One of the country’s key smelters, Indonesia Asahan Aluminium (Inalum), is working with Emirates Global Aluminium (EGA) to expand its aluminium output and currently has a primary aluminium capacity of around 275,000 tonnes per year. It hopes to expand that to 600,000 tonnes per year, but sources told Fastmarkets that this was still subject to a feasibility study. Sources could not give a time indication for the completion of the project.

Nonetheless, Fastmarkets has heard that the government was eager to expand Inalum’s annual smelting capacity to 1 million tonnes in due course.

Inalum’s smelter consumes around 500,000 tonnes annually, about half of Indonesian alumina, with the remaining 50% sold to third parties.

An uptick in Indonesian units has appeared in the alumina spot market recently, with Australian supply having become less reliable following Rio Tinto’s declaration of force majeure on cargoes out of Queensland ports and the curtailment of Alcoa’s Kwinana Alumina Refinery.

Indonesian bauxite on the global market could reduce alumina deficit

Fastmarkets analysts expect the global alumina market will be in a deficit in 2024, because of a string of supply pressures that have affected the market in recent months.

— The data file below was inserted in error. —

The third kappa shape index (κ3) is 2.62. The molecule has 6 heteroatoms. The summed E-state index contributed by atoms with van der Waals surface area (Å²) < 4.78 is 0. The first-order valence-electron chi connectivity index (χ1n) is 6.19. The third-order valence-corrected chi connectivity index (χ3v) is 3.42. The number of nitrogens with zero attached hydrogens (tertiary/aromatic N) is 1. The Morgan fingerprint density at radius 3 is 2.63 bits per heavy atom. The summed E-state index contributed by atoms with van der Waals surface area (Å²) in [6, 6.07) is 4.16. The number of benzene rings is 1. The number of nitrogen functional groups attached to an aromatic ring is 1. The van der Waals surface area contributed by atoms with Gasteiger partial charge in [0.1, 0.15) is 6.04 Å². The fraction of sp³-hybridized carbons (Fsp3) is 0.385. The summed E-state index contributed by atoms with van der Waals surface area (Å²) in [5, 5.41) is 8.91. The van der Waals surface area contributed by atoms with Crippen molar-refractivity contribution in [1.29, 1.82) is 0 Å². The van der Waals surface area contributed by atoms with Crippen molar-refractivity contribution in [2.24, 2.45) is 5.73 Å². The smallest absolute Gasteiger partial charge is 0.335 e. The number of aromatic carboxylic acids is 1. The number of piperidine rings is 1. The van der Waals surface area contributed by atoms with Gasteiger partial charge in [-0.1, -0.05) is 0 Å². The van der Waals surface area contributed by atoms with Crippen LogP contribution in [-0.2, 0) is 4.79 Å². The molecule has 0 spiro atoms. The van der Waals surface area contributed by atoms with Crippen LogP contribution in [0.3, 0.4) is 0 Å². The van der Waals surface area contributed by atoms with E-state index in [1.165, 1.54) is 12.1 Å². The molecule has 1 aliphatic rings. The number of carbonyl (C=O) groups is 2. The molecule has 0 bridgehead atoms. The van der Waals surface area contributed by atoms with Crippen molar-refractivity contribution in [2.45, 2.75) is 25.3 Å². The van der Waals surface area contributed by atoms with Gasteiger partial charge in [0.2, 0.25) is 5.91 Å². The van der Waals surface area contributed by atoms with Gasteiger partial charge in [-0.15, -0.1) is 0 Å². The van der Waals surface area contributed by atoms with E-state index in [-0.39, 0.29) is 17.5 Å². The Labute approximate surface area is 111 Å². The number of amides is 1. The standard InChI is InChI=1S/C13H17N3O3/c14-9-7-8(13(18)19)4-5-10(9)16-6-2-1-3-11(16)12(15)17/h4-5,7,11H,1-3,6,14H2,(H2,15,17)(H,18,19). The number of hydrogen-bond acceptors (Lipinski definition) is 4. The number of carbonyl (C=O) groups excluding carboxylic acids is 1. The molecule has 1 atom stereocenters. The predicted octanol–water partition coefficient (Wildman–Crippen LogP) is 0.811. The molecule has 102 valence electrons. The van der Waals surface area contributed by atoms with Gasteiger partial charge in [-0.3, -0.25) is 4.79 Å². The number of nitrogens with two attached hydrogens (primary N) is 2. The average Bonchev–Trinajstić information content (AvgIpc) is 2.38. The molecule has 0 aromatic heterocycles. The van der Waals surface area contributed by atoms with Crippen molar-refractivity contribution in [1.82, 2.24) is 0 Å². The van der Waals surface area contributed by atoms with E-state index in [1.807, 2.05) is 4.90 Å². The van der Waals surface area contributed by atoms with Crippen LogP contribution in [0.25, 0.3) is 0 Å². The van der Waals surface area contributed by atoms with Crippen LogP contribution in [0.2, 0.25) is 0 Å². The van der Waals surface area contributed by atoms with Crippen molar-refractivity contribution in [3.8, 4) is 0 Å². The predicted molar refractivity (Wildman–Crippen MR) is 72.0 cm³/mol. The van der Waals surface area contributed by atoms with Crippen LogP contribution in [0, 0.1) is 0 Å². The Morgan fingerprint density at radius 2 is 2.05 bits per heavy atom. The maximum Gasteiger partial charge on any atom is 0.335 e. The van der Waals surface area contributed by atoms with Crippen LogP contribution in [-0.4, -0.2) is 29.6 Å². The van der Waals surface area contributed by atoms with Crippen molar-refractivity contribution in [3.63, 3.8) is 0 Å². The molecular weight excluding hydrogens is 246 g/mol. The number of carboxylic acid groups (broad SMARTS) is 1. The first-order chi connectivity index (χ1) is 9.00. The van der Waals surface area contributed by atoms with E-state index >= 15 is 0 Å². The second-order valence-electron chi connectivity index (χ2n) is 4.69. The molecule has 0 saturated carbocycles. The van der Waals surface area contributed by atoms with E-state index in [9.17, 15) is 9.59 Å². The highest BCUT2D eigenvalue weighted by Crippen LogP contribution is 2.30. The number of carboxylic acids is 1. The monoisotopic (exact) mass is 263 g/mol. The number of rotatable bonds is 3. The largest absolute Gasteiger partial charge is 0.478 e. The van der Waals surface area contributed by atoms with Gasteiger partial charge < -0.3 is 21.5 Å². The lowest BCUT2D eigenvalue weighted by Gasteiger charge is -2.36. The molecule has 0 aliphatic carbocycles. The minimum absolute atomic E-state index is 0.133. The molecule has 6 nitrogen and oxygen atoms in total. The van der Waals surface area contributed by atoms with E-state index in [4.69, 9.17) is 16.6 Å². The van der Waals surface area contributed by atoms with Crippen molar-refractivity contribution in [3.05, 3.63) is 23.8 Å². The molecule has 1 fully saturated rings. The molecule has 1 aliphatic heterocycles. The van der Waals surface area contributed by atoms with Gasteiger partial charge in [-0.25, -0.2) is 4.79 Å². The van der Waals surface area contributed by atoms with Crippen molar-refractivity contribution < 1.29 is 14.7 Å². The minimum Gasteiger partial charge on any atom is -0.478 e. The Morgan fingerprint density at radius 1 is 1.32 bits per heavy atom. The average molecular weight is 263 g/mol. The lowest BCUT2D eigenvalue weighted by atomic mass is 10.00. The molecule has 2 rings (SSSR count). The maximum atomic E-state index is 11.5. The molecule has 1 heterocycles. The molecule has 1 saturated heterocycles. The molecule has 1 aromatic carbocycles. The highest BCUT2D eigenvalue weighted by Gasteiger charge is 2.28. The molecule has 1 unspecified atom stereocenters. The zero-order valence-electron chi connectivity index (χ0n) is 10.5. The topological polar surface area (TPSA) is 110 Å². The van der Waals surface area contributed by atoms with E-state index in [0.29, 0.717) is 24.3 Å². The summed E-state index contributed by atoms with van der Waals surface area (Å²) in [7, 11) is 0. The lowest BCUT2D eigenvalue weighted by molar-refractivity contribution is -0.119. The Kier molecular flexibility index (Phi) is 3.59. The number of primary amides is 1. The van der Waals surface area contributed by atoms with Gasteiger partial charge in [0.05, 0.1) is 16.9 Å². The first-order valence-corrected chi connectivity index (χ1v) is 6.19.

“In light of the recent situation in the global alumina supply landscape, output in 2024 is likely to be affected by Alcoa’s curtailment of operations at Kwinana in Australia, Rio Tinto’s force majeure at its Australian refineries and the second-quarter disruption at Nalco in India,” Farida said.

“We estimate around 2 million tonnes of alumina will be affected just from Australia this year and, even assuming no additional disruptions until the end of the year, global alumina output could shrink by about 2.0-3.5%,” he noted.

Farida estimated that “if 16 million tonnes of bauxite were exported out of Indonesia, it would be equivalent to 4-5 million tonnes of alumina, which would essentially wipe out this year’s deficit.”

Fastmarkets calculated its daily benchmark alumina index, fob Australia at $504.29 per tonne on Monday July 1, up by $153.76 per tonne from $350.53 per tonne on January 2.

The index has risen by 43.9% since the beginning of the year because supply issues in Australia, India and Guinea have inflated prices and prompted a vertical rise to Fastmarkets’ alumina index.